Misguided Pragmatism and Its Impact on Lean

I recently had a conversation with John W. Davis, author of Progressive Kaizen:: The Key to Gaining a Global Competitive Advantage and president of WFM Associates, and he discussed what he call "misguided pragmatism" in regard to Lean initiatives in US companies. I asked him to elaborate and here was his response:

It has been well over a decade since US industry was introduced to the Toyota Production System (TPS). During the same period, US manufacturing has gone through the greatest surge of plant closings and layoffs since the Great Depression - and the trend seems far from over. At first glance, this would serve to leave the impression that Lean Production has not been the panacea it was touted to be. But is the culprit Lean itself or how US industry typically aligns itself to the task?

That is a question that has and will continue to be explored in corporate offices and boardrooms across America. But to do the matter justice, the issue of conventional mindset and its impact simply cannot be ignored. Misguided pragmatism comes to bear when management accepts the need for change, but holds strong proclivities related to the way business has always been conducted. Coupling this with pragmatism surrounding the value of the change itself and the result will always be a restriction in the depth of Lean implementation pursued.

If the ultimate mission, assumed or otherwise, is to implement some of the tools of TPS, efforts will be applied at inserting various levels of Kanban, SMED, Poka-Yoke, etc. On the other hand, if the mission is aimed at fully and irreversibly changing the system of production (and is clearly understood as such by all concerned), strong efforts in achieving that goal can occur. The driving objective has to be more than making incremental improvement to an old and cumbersome system of production. It has to be aimed at establishing a mindset that a full and complete change to the system of production is absolutely crucial. If that one point is effectively understood, everything else will tend to fall in place.

What do you think of John's opinion? Do you feel that Lean initiatives have the tendency to merely "shine and polish" an outdated system instead of creating a transformation?


Mark Stover said...

It seems to me that Mr. Davis is exactly correct. In fact, this is nothing new. Successful implementation of lean with the idea of taking advantage of the full value a lean management system offers has always been dependent on management and senior leadership of an organization to fully commit to the idea. Why do leaders only “dip a toe in the water” of lean management? 1) It is something new and people are generally reluctant to change what they are comfortable with. 2) When times are uncertain, the enthusiasm for change is further dampened by the unwillingness to take on more perceived risk. 3) The number of layoffs and plant closings among publicly traded companies may well have something to do with the statutory impediments to lean for public companies. After all, it is illegal not to maximize shareholder value this quarter. That mentality runs completely counter to basic tenets of lean.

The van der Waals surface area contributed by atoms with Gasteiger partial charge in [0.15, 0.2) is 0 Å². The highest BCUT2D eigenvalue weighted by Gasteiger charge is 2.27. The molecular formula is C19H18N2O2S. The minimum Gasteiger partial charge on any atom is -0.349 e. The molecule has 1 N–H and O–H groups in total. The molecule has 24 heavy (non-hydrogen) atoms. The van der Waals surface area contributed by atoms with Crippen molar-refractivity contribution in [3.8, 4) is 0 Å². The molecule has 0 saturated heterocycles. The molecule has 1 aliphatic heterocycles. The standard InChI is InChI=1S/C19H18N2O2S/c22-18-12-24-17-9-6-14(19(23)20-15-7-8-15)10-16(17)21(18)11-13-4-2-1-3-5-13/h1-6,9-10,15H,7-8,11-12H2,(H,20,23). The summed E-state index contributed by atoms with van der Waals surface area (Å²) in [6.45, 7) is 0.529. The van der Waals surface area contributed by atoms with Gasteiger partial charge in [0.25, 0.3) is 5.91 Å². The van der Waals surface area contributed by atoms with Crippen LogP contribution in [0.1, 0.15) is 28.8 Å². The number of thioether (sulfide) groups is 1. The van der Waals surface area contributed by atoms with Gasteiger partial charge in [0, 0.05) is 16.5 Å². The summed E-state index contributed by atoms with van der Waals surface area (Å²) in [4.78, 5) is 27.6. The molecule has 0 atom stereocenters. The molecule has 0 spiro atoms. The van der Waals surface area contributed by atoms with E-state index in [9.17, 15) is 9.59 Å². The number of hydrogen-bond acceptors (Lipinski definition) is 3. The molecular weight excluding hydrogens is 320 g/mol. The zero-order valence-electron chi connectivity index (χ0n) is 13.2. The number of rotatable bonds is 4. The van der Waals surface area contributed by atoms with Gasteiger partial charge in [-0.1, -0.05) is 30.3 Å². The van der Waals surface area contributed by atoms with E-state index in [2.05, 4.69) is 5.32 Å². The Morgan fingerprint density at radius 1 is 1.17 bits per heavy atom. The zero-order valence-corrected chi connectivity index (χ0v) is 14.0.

Some observers have suggested that this is why it is necessary to create the “burning ledge” to force adoption of new ways of thinking. But, let’s face it, fear might be a good motivator in the short run but it’s not good management practice to regularly “scare” your company into improvement.

No, it has always taken senior leadership of an organization who are committed to taking an active personal role in changing the way things are done to be successful at lean. And, oh by the way, if senior leadership is complacent about taking advantage of the opportunities lean offers because they are personally comfortable (i.e. they believe they will risk jeopardizing their own huge salaries and bonus structures) with the way things are – all you can expect is “shining and polishing an outdated system instead of creating a transformation.”

Mark Graban said...

I'd vote for the problem being "how US industry typically aligns itself to the task."

It's far easier for leaders to just have their employees dabbling with lean tools than it is to really transform the culture of an entire organization - this is true in manufacturing or healthcare.

Dean Bliss said...

Agree with both Mark and Mark. As we teach, Lean is a system, not just a bag of tools. The system includes leadership, employee engagement, and managing change, not just rearranging production lines or cleaning supply closets. There are many examples of organizations that have embraced the entire system, and unfortunately, there are many who tried out the bag of tools and gave up.